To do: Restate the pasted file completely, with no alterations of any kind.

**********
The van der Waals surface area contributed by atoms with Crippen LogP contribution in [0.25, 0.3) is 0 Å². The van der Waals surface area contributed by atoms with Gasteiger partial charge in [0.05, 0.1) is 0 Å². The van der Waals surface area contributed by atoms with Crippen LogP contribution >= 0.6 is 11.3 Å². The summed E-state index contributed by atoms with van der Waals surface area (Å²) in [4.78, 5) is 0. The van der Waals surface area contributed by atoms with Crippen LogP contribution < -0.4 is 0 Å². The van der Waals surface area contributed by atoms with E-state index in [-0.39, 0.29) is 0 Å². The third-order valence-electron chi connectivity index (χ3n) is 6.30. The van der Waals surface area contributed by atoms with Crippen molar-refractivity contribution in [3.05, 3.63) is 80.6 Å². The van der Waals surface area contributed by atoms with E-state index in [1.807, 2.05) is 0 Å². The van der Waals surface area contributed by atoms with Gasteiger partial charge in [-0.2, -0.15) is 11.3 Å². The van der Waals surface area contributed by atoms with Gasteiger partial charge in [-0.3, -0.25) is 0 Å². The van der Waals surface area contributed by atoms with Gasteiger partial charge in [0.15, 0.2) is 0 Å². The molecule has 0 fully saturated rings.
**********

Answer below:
The van der Waals surface area contributed by atoms with Crippen LogP contribution in [0.25, 0.3) is 0 Å². The van der Waals surface area contributed by atoms with Gasteiger partial charge in [0.05, 0.1) is 0 Å². The van der Waals surface area contributed by atoms with Crippen LogP contribution >= 0.6 is 11.3 Å². The summed E-state index contributed by atoms with van der Waals surface area (Å²) in [4.78, 5) is 0. The van der Waals surface area contributed by atoms with Crippen LogP contribution < -0.4 is 0 Å². The van der Waals surface area contributed by atoms with E-state index in [-0.39, 0.29) is 0 Å². The third-order valence-electron chi connectivity index (χ3n) is 6.30. The van der Waals surface area contributed by atoms with Crippen molar-refractivity contribution in [3.05, 3.63) is 80.6 Å². The van der Waals surface area contributed by atoms with E-state index in [1.807, 2.05) is 0 Å². The van der Waals surface area contributed by atoms with Gasteiger partial charge in [-0.2, -0.15) is 11.3 Å². The van der Waals surface area contributed by atoms with Gasteiger partial charge in [-0.3, -0.25) is 0 Å². The van der Waals surface area contributed by atoms with Gasteiger partial charge in [0.15, 0.2) is 0 Å². The molecule has 0 fully saturated rings.